We’ve had our hands on the recently launched Honor 7X smartphone. A subsidiary of Huawei, the Chinese brand makes phones that cost a fraction of the price of like-for-like models from brands like Samsung and iPhone.  

Considering the features you get in the Honor 7X, it is an absolute snip at $199. Truly. Those stand out features includes a gloriously vibrant 6in high-resolution screen in 18:9 format. 

Naturally though, what we wanted to know is just how good the Honor 7X is for image makers. Can a phone that costs under $200 do the business for photography and video?

On the face of it, the camera specification is solid. There’s a 16MP rear-facing camera and an 8MP front-facing camera, both complemented by a wide array of picture shooting modes.

Read on to find out how we got on with the Honor 7X for taking pictures and videos.

Honor 7X: At a glance

• 18:9 full screen with 2,160×1080 (FHD+) resolution display

• 5.5inch body

• 5.93in edge-to-edge view

• Available in three colors: black, blue, gold

• Tough metal body with rounded edges

• 16MP rear camera with additional 2MP depth-sensing camera + 8MP front camera

• Portrait Mode for both front and rear cameras 

• Full HD 1080p videos at 30fps 

• 3340 mAh battery gives up to 12 hours internet time

• Kirin 659 processor + 4GB ram 

• 64GB internal memory 

• Support for 256GB micro SD card

• Pro-Photo, Time-lapse, Panorama, slow motion, light painting and HDR shooting modes

Honor 7X : Handling

It’s hard to believe that a phone with such a great edge-to-edge 6in display and solid build quality can be available for less than $200.

The 18:9 format is definitely a selling point for gamers, but for image makers, it means that the camera app display is given room to breathe. Icons and thumbnails can be positioned outside the live view display for an uninterrupted view.

The rear of the phone is a little slippy for our liking and we have dropped the phone a few times. However, in those heart-in-mouth moments, we’ve come to appreciate how tough the Honor 7X is, withstanding drops onto hard surfaces without any damage.

There’s an impressive 4GB ram inside, plus 64GB internal storage and the option to add an additional micro SD card, up to 256GB. We did not experience any lags in operational speed at any point and appreciated the freedom to shoot uninhibited, given the large capacity for storing pictures.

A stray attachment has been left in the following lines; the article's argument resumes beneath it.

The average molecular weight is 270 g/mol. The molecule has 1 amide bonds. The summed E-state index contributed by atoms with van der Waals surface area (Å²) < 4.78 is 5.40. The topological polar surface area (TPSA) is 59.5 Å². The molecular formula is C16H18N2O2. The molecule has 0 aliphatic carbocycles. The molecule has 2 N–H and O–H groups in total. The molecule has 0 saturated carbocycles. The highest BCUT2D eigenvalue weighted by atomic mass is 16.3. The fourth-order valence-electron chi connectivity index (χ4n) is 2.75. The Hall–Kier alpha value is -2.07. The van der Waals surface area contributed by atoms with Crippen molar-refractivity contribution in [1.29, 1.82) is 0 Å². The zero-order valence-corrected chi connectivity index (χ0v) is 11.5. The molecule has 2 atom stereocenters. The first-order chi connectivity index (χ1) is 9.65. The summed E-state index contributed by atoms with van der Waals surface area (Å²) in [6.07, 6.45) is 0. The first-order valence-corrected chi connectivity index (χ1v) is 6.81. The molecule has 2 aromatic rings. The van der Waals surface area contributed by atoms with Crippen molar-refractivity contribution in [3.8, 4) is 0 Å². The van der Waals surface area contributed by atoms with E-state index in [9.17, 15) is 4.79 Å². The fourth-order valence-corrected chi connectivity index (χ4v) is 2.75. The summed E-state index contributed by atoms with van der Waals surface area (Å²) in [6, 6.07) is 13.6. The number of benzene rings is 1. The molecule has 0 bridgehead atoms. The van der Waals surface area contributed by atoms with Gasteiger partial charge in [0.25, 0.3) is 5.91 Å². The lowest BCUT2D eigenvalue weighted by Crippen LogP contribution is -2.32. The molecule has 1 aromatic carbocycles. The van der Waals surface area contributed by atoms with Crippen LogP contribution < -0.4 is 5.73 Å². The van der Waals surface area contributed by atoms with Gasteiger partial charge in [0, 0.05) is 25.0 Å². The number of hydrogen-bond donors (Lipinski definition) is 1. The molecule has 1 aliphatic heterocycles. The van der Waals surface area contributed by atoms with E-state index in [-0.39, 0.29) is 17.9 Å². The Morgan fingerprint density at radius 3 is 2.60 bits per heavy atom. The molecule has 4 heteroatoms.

Perhaps most emphatically, the Honor 7X has a wealth of shooting modes, many of which offer manual control over the severity of the effects. Pro-Photo, time-lapse, light painting, panorama, you name it.  You also have an array of remote control functions for selfies, including gesture control and audio detection. There’s plenty of fun to be had with the camera.

So are there any drawbacks to the Honor 7X? Yes, of course, the phone is less than $200 after all. There is no image stabilization, which limits the camera in numerous scenarios – especially for handheld videos and when shooting in low light. 

Also, as we would expect, the camera struggles in low light. The phase detection AF that works so well in daylight is much less effective at night. 

Honor 7X: Performance

Images are recorded through the 16MP rear-facing camera that has a 26mm focal length an f/2.2 aperture. Alternatively, there is the 8MP front-facing camera. The rear camera is complemented by a second 2MP depth-sensing sensor, which is used for features such as Portrait Mode. 

Portrait Mode works surprisingly well for blurring backgrounds, though it is not flawless. There is also a Wide Aperture mode, marketed as being f/0.95. This is misleading because the true aperture is fixed at f/2.2. The wide aperture mode simply applies a blur to out-of-focus areas, much in the same way as you would in Instagram and similar photo editing apps. 

If you are a keen photographer, then Pro Photo mode will be your cup of tea. In this mode, there is manual control over most exposure settings, including ISO (50-1600), shutter speed (8 seconds to 1/4000 second) and exposure compensation (±4EV).

Video is a little disappointing. You’re limited to 1080p at 30fps, while the video shooting modes like slow motion are available at 640×480 VGA only. If you want a better video specification (also with image stabilization), you’ll have to fork out more money for another phone.

Nighttime scene, handheld, at ISO 640

Regarding image quality, the Honor 7X performs exactly how we would expect from a $200 smartphone. Images are vibrant and crisp (if a little oversharpened) when shooting in daylight. 

Expectedly image quality takes a nose dive in low light. Of course noise is more pronounced, but in addition the lack of image stabilization and less effective autofocusing results in some blurry pictures.

AF on the horizon provided a good exposure and white balance here in this picture

Metering and white balance are linked to autofocus. Wherever you tap on the screen to focus, the Honor 7X takes exposure and white balance readings. You are likely to get quite different end results even in the same scene, depending on where you focus. 

So, when it comes to image quality, some of the more expensive phones can still rest easy. 

HDR mode

10 things that we love most about the Honor 7X

• Amazing screen

• 18:9 format gives a clean camera app display

• Solid build

• A lot of built-in storage for photos/ videos

• Comprehensive array of shooting modes

• Respectable IQ in good light

• Always-on Torch available in camera app

• Manual exposure control in Pro Photo mode

• Lots of picture info in image playback, including histogram

• Gesture controls for camera are fun

What’s not to like about the Honor 7X

• No image stabilization

• Poor IQ in low light

• HDR mode is not automatic

• Modest video specification 

• JPEG only

• Slippy rear side of phone

Facebook Comments